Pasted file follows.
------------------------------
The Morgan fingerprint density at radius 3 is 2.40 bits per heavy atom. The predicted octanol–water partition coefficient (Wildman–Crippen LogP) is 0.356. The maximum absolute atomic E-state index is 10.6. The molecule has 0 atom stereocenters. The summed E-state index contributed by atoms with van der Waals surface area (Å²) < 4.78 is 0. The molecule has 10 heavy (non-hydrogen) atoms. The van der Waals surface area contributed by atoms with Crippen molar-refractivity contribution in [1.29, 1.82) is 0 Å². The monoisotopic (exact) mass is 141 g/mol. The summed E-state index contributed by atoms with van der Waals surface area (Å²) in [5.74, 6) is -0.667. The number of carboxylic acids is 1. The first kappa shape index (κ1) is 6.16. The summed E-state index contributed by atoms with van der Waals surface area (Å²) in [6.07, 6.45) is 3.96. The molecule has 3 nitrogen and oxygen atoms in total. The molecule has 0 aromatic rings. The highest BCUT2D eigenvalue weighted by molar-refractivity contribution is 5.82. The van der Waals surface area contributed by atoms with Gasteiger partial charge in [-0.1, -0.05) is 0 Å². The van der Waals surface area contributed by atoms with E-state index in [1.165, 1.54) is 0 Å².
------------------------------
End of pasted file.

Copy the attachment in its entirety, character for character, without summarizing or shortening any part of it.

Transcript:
The Morgan fingerprint density at radius 3 is 2.40 bits per heavy atom. The predicted octanol–water partition coefficient (Wildman–Crippen LogP) is 0.356. The maximum absolute atomic E-state index is 10.6. The molecule has 0 atom stereocenters. The summed E-state index contributed by atoms with van der Waals surface area (Å²) < 4.78 is 0. The molecule has 10 heavy (non-hydrogen) atoms. The van der Waals surface area contributed by atoms with Crippen molar-refractivity contribution in [1.29, 1.82) is 0 Å². The monoisotopic (exact) mass is 141 g/mol. The summed E-state index contributed by atoms with van der Waals surface area (Å²) in [5.74, 6) is -0.667. The number of carboxylic acids is 1. The first kappa shape index (κ1) is 6.16. The summed E-state index contributed by atoms with van der Waals surface area (Å²) in [6.07, 6.45) is 3.96. The molecule has 3 nitrogen and oxygen atoms in total. The molecule has 0 aromatic rings. The highest BCUT2D eigenvalue weighted by molar-refractivity contribution is 5.82. The van der Waals surface area contributed by atoms with Gasteiger partial charge in [-0.1, -0.05) is 0 Å². The van der Waals surface area contributed by atoms with E-state index in [1.165, 1.54) is 0 Å².